In the last 35 years of President Museveni's reign, at least so much has been done but economic analysts and policy experts agree more could have been done because of the will and patience by both Ugandans and development partners.
Indeed, with now a renewal of his mandate by another five years, which takes him to 40 years at the helm, analysts believe President Museveni has a new opportunity to rewrite what has not gone according to plan while taking Uganda forward.
"President Museveni has done well so far. But he could have done more," says Paul Corti Lakuma, a senior research fellow at Economic Policy Research Centre.
Specifically, he says his government had done well with the liberalisation policy, noting his government has been efficient in disposing of enterprises that had become a liability.
However, he notes: "This has come at a cost, especially in terms of loss of economic sovereignty mainly in some aspects of the financial sector, especially in banking."
Beyond this, Lakuma says, government has scored well as in the area of macroeconomic stability, maintaining inflation at single digit figures and creating a flexible and stable exchange rate regime.
By the time President Museveni captured power in 1986, there was a consensus that he inherited a broken economy. Therefore, it has been very difficult to work on a pile of problems that continue to grow year in year out.
According to Jane Seruwagi Nalunga, an expert on trade, tax and investment related issues, President Museveni took over a collapsed economy but has attempted to build a road network across (over 5,000km of roads) the country and invested in power generation.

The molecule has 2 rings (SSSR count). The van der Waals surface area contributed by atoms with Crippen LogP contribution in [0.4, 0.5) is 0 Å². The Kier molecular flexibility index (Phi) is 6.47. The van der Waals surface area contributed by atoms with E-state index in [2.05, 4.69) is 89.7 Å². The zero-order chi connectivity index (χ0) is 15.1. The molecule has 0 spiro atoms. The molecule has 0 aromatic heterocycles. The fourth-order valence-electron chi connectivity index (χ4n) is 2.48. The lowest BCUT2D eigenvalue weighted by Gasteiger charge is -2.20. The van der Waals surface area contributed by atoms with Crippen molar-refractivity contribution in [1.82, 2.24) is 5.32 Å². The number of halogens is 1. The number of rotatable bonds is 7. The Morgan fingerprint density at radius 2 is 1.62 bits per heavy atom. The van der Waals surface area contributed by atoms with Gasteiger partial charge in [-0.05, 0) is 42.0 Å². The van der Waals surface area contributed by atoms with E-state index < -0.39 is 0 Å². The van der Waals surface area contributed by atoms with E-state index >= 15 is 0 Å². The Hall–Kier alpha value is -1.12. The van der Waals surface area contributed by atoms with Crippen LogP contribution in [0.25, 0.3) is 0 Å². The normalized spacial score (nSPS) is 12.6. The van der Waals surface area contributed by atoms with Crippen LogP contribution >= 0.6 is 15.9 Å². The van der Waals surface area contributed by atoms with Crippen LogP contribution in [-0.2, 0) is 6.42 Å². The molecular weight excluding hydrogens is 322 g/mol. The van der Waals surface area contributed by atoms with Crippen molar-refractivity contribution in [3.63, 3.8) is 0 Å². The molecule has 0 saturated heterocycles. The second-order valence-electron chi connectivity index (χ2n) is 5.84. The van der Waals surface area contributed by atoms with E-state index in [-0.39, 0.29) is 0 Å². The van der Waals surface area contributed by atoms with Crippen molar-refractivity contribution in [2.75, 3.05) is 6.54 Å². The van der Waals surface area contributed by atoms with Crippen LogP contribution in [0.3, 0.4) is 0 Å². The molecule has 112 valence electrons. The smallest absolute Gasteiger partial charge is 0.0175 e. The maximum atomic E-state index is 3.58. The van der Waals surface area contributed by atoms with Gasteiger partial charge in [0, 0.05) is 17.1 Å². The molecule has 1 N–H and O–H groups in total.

However, this, she says has not helped to resolve the salient problems that had been created by jobless growth and the government's inability to provide jobs to more than 80,000 youth that join the job market annually.
This, Nalunga says, speaks to lack of coordination between the education system and the job or labour market. Beyond this, she notes there has been too much damage on the environment as well as a wide growth in the inequality levels as corroborated by Uganda Bureau of Statistics.
Ms Nalunga is not supportive of the idea that the economy should entirely be private sector driven, saying this gives rise to the middlemen whose roles more often than not is exploitative of the actual people (among them farmers) who are involved in generating real production.
"As a result of purely private sector-led economy, there is no minimum price for crops being produced by our farmers. And this is hurting the primary producers of the raw materials that keep the economy going. Coupled with lack of proper storage facilities for farmers' products and improper standards, agriculture hasn't grown commercially at the level we all anticipates by now," she said in an interview yesterday in Kampala.